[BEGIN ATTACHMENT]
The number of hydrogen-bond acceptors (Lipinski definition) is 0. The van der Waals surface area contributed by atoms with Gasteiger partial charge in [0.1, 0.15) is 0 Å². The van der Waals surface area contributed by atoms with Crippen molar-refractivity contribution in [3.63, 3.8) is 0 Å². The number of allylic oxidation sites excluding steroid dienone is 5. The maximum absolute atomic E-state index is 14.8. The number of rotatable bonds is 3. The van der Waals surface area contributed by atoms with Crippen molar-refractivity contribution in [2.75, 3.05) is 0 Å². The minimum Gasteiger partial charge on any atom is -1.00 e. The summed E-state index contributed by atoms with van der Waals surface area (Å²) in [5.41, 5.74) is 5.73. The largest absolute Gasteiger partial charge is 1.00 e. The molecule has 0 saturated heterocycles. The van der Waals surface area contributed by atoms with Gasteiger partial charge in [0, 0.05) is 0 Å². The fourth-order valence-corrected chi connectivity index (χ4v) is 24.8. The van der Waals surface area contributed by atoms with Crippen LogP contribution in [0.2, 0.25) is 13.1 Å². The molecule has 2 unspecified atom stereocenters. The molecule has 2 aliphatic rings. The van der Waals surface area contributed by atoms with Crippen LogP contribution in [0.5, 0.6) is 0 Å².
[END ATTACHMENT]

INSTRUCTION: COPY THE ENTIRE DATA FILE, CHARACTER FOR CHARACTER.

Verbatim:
The number of hydrogen-bond acceptors (Lipinski definition) is 0. The van der Waals surface area contributed by atoms with Gasteiger partial charge in [0.1, 0.15) is 0 Å². The van der Waals surface area contributed by atoms with Crippen molar-refractivity contribution in [3.63, 3.8) is 0 Å². The number of allylic oxidation sites excluding steroid dienone is 5. The maximum absolute atomic E-state index is 14.8. The number of rotatable bonds is 3. The van der Waals surface area contributed by atoms with Crippen molar-refractivity contribution in [2.75, 3.05) is 0 Å². The minimum Gasteiger partial charge on any atom is -1.00 e. The summed E-state index contributed by atoms with van der Waals surface area (Å²) in [5.41, 5.74) is 5.73. The largest absolute Gasteiger partial charge is 1.00 e. The molecule has 0 saturated heterocycles. The van der Waals surface area contributed by atoms with Gasteiger partial charge in [0, 0.05) is 0 Å². The fourth-order valence-corrected chi connectivity index (χ4v) is 24.8. The van der Waals surface area contributed by atoms with Crippen LogP contribution in [0.2, 0.25) is 13.1 Å². The molecule has 2 unspecified atom stereocenters. The molecule has 2 aliphatic rings. The van der Waals surface area contributed by atoms with Crippen LogP contribution in [0.5, 0.6) is 0 Å².